SEC Chairperson Mary Schapiro testified at a February 17, 2011 hearing that the SEC has sufficient resources and time to write the rules and conduct the studies required of it by the Dodd-Frank reform legislation. During her testimony, before the Senate Committee on Banking, Housing and Urban Affairs, Schapiro explained that the SEC has been able to assign experienced staff members to work on these Dodd-Frank projects.

Nevertheless, Schapiro apprised the Committee that current budgetary constraints are compromising the SEC’s current performance of certain of its core functions. For example, the SEC cannot hire adequate numbers of examiners and cannot pay travel expenses necessary for SEC enforcement attorneys to function most effectively. Schapiro stated that lack of funding also has curtailed SEC investments in technology, to the detriment of the agency’s effectiveness in many important areas.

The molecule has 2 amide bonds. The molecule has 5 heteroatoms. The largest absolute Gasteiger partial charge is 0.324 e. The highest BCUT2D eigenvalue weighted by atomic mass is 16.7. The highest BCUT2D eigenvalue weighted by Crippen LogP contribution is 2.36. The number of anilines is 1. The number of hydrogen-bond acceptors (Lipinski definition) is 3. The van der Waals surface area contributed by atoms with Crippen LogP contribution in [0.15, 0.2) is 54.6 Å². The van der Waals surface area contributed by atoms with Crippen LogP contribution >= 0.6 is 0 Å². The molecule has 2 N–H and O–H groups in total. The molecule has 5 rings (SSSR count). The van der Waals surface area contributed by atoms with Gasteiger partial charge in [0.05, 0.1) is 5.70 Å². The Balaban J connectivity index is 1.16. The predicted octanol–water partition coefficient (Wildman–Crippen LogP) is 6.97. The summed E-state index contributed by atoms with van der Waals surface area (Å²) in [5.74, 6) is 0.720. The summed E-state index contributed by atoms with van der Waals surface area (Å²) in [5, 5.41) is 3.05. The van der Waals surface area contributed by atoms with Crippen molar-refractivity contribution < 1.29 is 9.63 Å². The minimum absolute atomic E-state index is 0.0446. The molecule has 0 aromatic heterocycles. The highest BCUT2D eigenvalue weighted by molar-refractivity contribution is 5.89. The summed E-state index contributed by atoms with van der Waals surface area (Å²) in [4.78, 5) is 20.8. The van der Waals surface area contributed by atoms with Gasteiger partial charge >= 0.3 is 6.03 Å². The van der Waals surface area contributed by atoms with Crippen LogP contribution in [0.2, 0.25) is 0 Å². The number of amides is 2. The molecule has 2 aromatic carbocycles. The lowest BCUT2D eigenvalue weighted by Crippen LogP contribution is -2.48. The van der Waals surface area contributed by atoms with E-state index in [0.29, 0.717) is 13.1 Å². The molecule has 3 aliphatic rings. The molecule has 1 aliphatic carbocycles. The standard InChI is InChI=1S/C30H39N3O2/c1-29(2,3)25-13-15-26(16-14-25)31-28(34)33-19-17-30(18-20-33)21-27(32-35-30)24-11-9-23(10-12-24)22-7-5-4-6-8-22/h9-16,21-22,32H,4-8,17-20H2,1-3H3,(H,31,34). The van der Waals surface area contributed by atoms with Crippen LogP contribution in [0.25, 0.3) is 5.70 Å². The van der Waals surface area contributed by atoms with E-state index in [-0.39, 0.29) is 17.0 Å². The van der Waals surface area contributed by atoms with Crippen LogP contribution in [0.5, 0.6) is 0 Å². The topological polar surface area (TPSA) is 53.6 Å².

Chairperson Shapiro warned the Committee that, although the SEC is coping well with its Dodd-Frank responsibilities so far, increased funding will be necessary for the SEC to meet some of its future obligations under that legislation. These include Dodd-Frank requirements that the SEC examine hedge funds, municipal advisers, and various regulated entities involved in the swaps markets.